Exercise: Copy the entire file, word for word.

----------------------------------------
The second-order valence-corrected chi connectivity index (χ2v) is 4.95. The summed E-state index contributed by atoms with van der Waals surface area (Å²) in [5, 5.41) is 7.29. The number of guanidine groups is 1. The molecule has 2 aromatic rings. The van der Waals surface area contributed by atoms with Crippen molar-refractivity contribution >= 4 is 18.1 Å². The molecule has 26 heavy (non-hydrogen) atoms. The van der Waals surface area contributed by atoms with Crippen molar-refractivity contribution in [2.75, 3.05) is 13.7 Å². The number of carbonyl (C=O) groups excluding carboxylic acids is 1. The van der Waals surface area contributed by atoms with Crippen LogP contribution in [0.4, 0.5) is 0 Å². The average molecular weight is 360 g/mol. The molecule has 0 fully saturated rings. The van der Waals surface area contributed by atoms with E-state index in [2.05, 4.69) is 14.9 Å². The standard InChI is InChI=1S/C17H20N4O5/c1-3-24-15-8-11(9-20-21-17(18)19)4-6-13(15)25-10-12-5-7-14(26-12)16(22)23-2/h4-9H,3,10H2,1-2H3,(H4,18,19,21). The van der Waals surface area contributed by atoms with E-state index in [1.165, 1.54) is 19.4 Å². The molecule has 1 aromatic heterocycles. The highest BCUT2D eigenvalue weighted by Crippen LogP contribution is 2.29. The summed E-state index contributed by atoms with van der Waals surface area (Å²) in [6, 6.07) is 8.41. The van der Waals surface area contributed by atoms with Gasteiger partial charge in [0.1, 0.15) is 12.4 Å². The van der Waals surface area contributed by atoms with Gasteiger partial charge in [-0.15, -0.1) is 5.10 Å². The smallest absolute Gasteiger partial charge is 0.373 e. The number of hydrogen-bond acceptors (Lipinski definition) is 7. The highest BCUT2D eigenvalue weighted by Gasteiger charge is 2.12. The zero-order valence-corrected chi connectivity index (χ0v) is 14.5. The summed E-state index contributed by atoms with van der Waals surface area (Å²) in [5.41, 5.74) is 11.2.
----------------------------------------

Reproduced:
The second-order valence-corrected chi connectivity index (χ2v) is 4.95. The summed E-state index contributed by atoms with van der Waals surface area (Å²) in [5, 5.41) is 7.29. The number of guanidine groups is 1. The molecule has 2 aromatic rings. The van der Waals surface area contributed by atoms with Crippen molar-refractivity contribution >= 4 is 18.1 Å². The molecule has 26 heavy (non-hydrogen) atoms. The van der Waals surface area contributed by atoms with Crippen molar-refractivity contribution in [2.75, 3.05) is 13.7 Å². The number of carbonyl (C=O) groups excluding carboxylic acids is 1. The van der Waals surface area contributed by atoms with Crippen LogP contribution in [0.4, 0.5) is 0 Å². The average molecular weight is 360 g/mol. The molecule has 0 fully saturated rings. The van der Waals surface area contributed by atoms with E-state index in [2.05, 4.69) is 14.9 Å². The standard InChI is InChI=1S/C17H20N4O5/c1-3-24-15-8-11(9-20-21-17(18)19)4-6-13(15)25-10-12-5-7-14(26-12)16(22)23-2/h4-9H,3,10H2,1-2H3,(H4,18,19,21). The van der Waals surface area contributed by atoms with E-state index in [1.165, 1.54) is 19.4 Å². The molecule has 1 aromatic heterocycles. The highest BCUT2D eigenvalue weighted by Crippen LogP contribution is 2.29. The summed E-state index contributed by atoms with van der Waals surface area (Å²) in [6, 6.07) is 8.41. The van der Waals surface area contributed by atoms with Gasteiger partial charge in [0.1, 0.15) is 12.4 Å². The van der Waals surface area contributed by atoms with Gasteiger partial charge in [-0.15, -0.1) is 5.10 Å². The smallest absolute Gasteiger partial charge is 0.373 e. The number of hydrogen-bond acceptors (Lipinski definition) is 7. The highest BCUT2D eigenvalue weighted by Gasteiger charge is 2.12. The zero-order valence-corrected chi connectivity index (χ0v) is 14.5. The summed E-state index contributed by atoms with van der Waals surface area (Å²) in [5.41, 5.74) is 11.2.